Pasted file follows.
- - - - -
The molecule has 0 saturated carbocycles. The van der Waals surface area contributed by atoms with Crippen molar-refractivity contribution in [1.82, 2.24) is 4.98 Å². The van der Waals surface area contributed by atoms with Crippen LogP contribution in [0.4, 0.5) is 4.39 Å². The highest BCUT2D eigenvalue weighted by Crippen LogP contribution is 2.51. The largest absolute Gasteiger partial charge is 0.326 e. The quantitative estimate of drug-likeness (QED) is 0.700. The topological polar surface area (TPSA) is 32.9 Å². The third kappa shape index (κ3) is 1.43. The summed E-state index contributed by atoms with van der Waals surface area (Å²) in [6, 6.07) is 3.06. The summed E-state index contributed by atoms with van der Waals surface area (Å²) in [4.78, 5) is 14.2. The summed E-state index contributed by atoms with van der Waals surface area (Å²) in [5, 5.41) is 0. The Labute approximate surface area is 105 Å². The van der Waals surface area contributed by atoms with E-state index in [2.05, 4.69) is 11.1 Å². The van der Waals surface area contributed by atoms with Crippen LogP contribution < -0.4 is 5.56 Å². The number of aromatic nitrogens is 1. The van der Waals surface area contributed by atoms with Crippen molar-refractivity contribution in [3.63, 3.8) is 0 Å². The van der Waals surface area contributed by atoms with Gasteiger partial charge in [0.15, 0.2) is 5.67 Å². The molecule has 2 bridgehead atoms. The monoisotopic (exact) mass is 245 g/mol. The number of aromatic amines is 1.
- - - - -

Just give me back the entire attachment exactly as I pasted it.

The molecule has 0 saturated carbocycles. The van der Waals surface area contributed by atoms with Crippen molar-refractivity contribution in [1.82, 2.24) is 4.98 Å². The van der Waals surface area contributed by atoms with Crippen LogP contribution in [0.4, 0.5) is 4.39 Å². The highest BCUT2D eigenvalue weighted by Crippen LogP contribution is 2.51. The largest absolute Gasteiger partial charge is 0.326 e. The quantitative estimate of drug-likeness (QED) is 0.700. The topological polar surface area (TPSA) is 32.9 Å². The third kappa shape index (κ3) is 1.43. The summed E-state index contributed by atoms with van der Waals surface area (Å²) in [6, 6.07) is 3.06. The summed E-state index contributed by atoms with van der Waals surface area (Å²) in [4.78, 5) is 14.2. The summed E-state index contributed by atoms with van der Waals surface area (Å²) in [5, 5.41) is 0. The Labute approximate surface area is 105 Å². The van der Waals surface area contributed by atoms with E-state index in [2.05, 4.69) is 11.1 Å². The van der Waals surface area contributed by atoms with Crippen LogP contribution < -0.4 is 5.56 Å². The number of aromatic nitrogens is 1. The van der Waals surface area contributed by atoms with Crippen molar-refractivity contribution in [3.63, 3.8) is 0 Å². The van der Waals surface area contributed by atoms with Gasteiger partial charge in [0.15, 0.2) is 5.67 Å². The molecule has 2 bridgehead atoms. The monoisotopic (exact) mass is 245 g/mol. The number of aromatic amines is 1.